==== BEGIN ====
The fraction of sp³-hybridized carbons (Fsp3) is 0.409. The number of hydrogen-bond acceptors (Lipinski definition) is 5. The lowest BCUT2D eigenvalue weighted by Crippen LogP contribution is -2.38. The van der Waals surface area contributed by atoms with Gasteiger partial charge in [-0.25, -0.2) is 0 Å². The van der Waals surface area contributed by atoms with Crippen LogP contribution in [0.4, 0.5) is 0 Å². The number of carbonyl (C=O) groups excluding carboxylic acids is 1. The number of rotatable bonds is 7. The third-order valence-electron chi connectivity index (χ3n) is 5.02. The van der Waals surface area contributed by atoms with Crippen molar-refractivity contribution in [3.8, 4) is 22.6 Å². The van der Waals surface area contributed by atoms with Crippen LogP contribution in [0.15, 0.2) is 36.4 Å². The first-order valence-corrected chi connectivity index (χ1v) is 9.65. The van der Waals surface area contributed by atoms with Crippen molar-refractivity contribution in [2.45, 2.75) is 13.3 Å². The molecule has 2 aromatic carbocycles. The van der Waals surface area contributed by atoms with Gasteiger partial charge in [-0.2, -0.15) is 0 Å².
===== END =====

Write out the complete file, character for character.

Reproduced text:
The fraction of sp³-hybridized carbons (Fsp3) is 0.409. The number of hydrogen-bond acceptors (Lipinski definition) is 5. The lowest BCUT2D eigenvalue weighted by Crippen LogP contribution is -2.38. The van der Waals surface area contributed by atoms with Gasteiger partial charge in [-0.25, -0.2) is 0 Å². The van der Waals surface area contributed by atoms with Crippen LogP contribution in [0.4, 0.5) is 0 Å². The number of carbonyl (C=O) groups excluding carboxylic acids is 1. The number of rotatable bonds is 7. The third-order valence-electron chi connectivity index (χ3n) is 5.02. The van der Waals surface area contributed by atoms with Crippen molar-refractivity contribution in [3.8, 4) is 22.6 Å². The van der Waals surface area contributed by atoms with Crippen LogP contribution in [0.15, 0.2) is 36.4 Å². The first-order valence-corrected chi connectivity index (χ1v) is 9.65. The van der Waals surface area contributed by atoms with Crippen molar-refractivity contribution in [2.45, 2.75) is 13.3 Å². The molecule has 2 aromatic carbocycles. The van der Waals surface area contributed by atoms with Gasteiger partial charge in [-0.2, -0.15) is 0 Å².